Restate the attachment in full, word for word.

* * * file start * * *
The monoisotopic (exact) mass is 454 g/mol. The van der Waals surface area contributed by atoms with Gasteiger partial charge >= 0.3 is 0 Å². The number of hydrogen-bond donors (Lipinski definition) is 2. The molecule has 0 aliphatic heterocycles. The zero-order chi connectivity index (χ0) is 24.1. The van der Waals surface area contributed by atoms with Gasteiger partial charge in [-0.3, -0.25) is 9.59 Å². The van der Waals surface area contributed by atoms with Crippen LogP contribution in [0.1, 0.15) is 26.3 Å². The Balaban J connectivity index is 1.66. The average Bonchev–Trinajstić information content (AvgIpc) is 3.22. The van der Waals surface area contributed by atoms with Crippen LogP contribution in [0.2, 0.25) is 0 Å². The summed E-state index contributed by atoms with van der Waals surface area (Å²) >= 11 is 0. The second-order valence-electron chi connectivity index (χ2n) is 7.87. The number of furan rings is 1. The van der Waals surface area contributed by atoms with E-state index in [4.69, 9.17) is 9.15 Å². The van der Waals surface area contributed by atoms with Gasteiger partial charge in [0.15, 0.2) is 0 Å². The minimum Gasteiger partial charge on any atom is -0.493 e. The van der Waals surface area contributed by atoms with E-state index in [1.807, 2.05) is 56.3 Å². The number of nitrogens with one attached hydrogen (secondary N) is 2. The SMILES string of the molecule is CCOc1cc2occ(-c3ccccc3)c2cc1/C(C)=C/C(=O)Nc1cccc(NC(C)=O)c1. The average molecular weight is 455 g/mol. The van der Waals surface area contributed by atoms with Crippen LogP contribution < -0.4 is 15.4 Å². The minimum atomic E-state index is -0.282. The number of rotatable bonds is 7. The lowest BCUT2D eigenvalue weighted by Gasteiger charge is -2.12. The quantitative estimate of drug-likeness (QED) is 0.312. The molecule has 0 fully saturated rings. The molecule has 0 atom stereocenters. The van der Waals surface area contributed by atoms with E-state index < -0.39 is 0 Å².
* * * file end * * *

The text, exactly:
The monoisotopic (exact) mass is 454 g/mol. The van der Waals surface area contributed by atoms with Gasteiger partial charge >= 0.3 is 0 Å². The number of hydrogen-bond donors (Lipinski definition) is 2. The molecule has 0 aliphatic heterocycles. The zero-order chi connectivity index (χ0) is 24.1. The van der Waals surface area contributed by atoms with Gasteiger partial charge in [-0.3, -0.25) is 9.59 Å². The van der Waals surface area contributed by atoms with Crippen LogP contribution in [0.1, 0.15) is 26.3 Å². The Balaban J connectivity index is 1.66. The average Bonchev–Trinajstić information content (AvgIpc) is 3.22. The van der Waals surface area contributed by atoms with Crippen LogP contribution in [0.2, 0.25) is 0 Å². The summed E-state index contributed by atoms with van der Waals surface area (Å²) >= 11 is 0. The second-order valence-electron chi connectivity index (χ2n) is 7.87. The number of furan rings is 1. The van der Waals surface area contributed by atoms with E-state index in [4.69, 9.17) is 9.15 Å². The van der Waals surface area contributed by atoms with Gasteiger partial charge in [0.15, 0.2) is 0 Å². The minimum Gasteiger partial charge on any atom is -0.493 e. The van der Waals surface area contributed by atoms with E-state index in [1.807, 2.05) is 56.3 Å². The number of nitrogens with one attached hydrogen (secondary N) is 2. The SMILES string of the molecule is CCOc1cc2occ(-c3ccccc3)c2cc1/C(C)=C/C(=O)Nc1cccc(NC(C)=O)c1. The average molecular weight is 455 g/mol. The van der Waals surface area contributed by atoms with Crippen LogP contribution < -0.4 is 15.4 Å². The minimum atomic E-state index is -0.282. The number of rotatable bonds is 7. The lowest BCUT2D eigenvalue weighted by Gasteiger charge is -2.12. The quantitative estimate of drug-likeness (QED) is 0.312. The molecule has 0 fully saturated rings. The molecule has 0 atom stereocenters. The van der Waals surface area contributed by atoms with E-state index < -0.39 is 0 Å².